When sec. 304 Part II applies – “ 300. Murder.- xx xx xx Exception 4.- Culpable homicide is not murder if it is committed without premeditation in a sudden fight in the heat of passion upon a sudden quarrel and without the offender having taken undue advantage or acted in a cruel or unusual manner. Explanation.- It is immaterial in such cases which party offers the provocation or commits the first assault.” The help of Exception 4 can be invoked if death is caused (a) without premeditation; (b) in a sudden fight; (c) without the offender’s having taken undue advantage or acted in a cruel or unusual manner; and (d) the fight must have been with the person killed. To bring a case within Exception 4 all the ingredients mentioned in it must be found. It is to be noted that the “fight” occurring in Exception 4 to Section 300 IPC is defined in IPC. It takes two to make a fight. Heat of passion requires that there must be no time for the passions to cool down and in this case, the parties have worked themselves into a fury on account of the verbal altercation in the beginning. A fight is a combat between two and more persons whether with or without weapons. It is not possible to enunciate any general rule as to what shall be deemed to be a sudden quarrel. It is a question of fact and whether a quarrel is sudden or not must necessarily depend upon the proved facts of each case…..“ In this background when we consider the facts of the present case, we have no manner of doubt that Exception 4 to Section 300 of the IPC is not at all attracted. In the case in hand, the convicts had entered the room of the daughter of the deceased in midnight, molested her and the poor father, perhaps because of his age, could not do anything other than to abuse the convicts. He gave choicest abuses but did not fight with the convicts. Verbal abuses are not fight as it is well settled that at least two persons are needed to fight. Therefore, this ingredient is not satisfied. Then, can it be said that the crime has been committed in a heat of passion? If time is taken to cool down, then the crime cannot be said to have been committed in a heat of passion. It is the specific case of the prosecution, which in fact, has also been accepted by the High Court that “when her father Tikeswar abused them, the accused Khageswar being annoyed brought a budia from his house, which is nearby, and dealt blows to her father and accused Dusasan brought a lathi and assaulted her father.” This clearly shows that both the convicts had sufficient time to cool down and therefore, it cannot be said that the crime was committed in a heat of passion. So far as the convict, Kampa @ Sricharan Naik is concerned, he is convicted with the aid of Section 34 of the IPC. All of them have come together and participated in the crime which goes to show that these convicts shared the common intention. In the face of what we have observed above, it is clear that the High Court erred in holding that the offence for which the convicts can be held guilty shall be Section 304 Part II of the IPC. In the result, we allow this appeal, set aside that portion of the judgment of the High Court whereby it had altered the conviction of the respondents from Section 302/34 of the IPC to that of Section 304/34 of the IPC and restore that of the trial court. The respondents, if have not already undergone the sentence awarded by the trial court, shall forthwith be taken into custody to serve out the remainder of the sentence.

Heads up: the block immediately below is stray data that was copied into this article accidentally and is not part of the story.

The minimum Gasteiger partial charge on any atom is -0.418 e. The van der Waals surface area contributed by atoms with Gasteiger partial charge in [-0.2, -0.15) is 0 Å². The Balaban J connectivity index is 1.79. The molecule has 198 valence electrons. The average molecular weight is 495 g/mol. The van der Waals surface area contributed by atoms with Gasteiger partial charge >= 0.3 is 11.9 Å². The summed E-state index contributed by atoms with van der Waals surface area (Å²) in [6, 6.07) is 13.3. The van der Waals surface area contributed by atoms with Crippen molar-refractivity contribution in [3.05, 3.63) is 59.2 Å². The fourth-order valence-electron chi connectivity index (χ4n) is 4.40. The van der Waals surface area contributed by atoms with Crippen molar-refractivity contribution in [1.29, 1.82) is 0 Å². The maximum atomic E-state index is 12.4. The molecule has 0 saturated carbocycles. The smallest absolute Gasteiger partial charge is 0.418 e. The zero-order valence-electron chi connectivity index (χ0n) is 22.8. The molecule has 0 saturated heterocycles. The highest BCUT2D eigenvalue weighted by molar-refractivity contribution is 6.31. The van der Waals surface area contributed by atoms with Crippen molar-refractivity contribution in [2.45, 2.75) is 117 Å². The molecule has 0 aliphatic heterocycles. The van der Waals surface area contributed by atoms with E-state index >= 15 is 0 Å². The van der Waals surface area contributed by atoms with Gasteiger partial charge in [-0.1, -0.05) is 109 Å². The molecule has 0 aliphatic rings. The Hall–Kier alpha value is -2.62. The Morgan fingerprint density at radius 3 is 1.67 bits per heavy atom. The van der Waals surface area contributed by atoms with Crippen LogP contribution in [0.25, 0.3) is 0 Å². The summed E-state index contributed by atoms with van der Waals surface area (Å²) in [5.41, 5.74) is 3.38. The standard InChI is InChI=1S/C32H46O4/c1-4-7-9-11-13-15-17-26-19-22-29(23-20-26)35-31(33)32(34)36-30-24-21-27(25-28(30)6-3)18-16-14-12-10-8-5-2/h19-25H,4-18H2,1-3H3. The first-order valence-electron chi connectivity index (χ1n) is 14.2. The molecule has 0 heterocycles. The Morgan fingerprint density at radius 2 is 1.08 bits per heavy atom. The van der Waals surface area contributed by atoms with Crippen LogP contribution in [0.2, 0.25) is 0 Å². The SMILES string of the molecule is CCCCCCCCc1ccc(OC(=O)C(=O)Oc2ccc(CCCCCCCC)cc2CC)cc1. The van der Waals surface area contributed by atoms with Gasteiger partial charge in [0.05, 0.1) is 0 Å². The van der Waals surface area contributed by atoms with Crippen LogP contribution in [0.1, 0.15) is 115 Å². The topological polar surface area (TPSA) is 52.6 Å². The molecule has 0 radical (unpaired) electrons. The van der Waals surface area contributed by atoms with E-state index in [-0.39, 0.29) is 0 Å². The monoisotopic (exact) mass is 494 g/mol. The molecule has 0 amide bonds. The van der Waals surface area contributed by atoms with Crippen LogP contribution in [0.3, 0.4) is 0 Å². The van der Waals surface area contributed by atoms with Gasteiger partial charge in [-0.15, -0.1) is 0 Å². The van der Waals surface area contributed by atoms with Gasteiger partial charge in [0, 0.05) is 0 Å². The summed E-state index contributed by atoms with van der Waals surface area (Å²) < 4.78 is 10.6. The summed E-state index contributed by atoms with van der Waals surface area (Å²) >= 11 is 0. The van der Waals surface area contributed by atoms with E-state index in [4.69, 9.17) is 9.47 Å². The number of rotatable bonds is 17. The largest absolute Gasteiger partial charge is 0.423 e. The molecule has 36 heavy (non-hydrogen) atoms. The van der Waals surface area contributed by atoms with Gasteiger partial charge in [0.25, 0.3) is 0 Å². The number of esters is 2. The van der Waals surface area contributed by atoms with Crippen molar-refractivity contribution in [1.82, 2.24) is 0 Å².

published in    http://judis.nic.in/supremecourt/imgst.aspx?filename=40685   REPORTABLE IN THE SUPREME COURT OF INDIA CRIMINAL APPELLATE JURISDICTION CRIMINAL APPEAL NO. 1249 OF 2013 (@SPECIAL LEAVE PETITION (CRL) No.4928 of 2011) STATE OF ORISSA … APPELLANT VERSUS KHAGA @ KHAGESWAR NAIK & ORS. …RESPONDENTS J U D G M E N T   CHANDRAMAULI KR. PRASAD, J. State … Continue reading